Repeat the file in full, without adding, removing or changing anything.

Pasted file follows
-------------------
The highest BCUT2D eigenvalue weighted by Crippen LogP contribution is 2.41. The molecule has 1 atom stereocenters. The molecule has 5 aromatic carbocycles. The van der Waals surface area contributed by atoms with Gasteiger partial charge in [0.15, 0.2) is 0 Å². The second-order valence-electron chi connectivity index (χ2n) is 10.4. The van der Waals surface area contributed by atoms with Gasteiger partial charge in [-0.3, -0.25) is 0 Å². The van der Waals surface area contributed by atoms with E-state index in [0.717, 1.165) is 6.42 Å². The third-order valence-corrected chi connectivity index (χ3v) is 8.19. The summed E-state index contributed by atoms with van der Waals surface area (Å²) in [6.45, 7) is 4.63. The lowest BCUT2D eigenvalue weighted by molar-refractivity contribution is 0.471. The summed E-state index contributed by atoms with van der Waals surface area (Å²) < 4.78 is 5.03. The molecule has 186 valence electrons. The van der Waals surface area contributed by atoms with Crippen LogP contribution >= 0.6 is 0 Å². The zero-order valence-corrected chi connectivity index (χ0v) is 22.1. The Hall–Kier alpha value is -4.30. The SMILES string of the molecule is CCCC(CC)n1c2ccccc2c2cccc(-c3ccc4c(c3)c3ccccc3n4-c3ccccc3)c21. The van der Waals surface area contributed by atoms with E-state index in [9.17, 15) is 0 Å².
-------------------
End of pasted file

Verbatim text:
The highest BCUT2D eigenvalue weighted by Crippen LogP contribution is 2.41. The molecule has 1 atom stereocenters. The molecule has 5 aromatic carbocycles. The van der Waals surface area contributed by atoms with Gasteiger partial charge in [0.15, 0.2) is 0 Å². The second-order valence-electron chi connectivity index (χ2n) is 10.4. The van der Waals surface area contributed by atoms with Gasteiger partial charge in [-0.3, -0.25) is 0 Å². The van der Waals surface area contributed by atoms with E-state index in [0.717, 1.165) is 6.42 Å². The third-order valence-corrected chi connectivity index (χ3v) is 8.19. The summed E-state index contributed by atoms with van der Waals surface area (Å²) in [6.45, 7) is 4.63. The lowest BCUT2D eigenvalue weighted by molar-refractivity contribution is 0.471. The summed E-state index contributed by atoms with van der Waals surface area (Å²) < 4.78 is 5.03. The molecule has 186 valence electrons. The van der Waals surface area contributed by atoms with Crippen LogP contribution >= 0.6 is 0 Å². The zero-order valence-corrected chi connectivity index (χ0v) is 22.1. The Hall–Kier alpha value is -4.30. The SMILES string of the molecule is CCCC(CC)n1c2ccccc2c2cccc(-c3ccc4c(c3)c3ccccc3n4-c3ccccc3)c21. The van der Waals surface area contributed by atoms with E-state index in [9.17, 15) is 0 Å².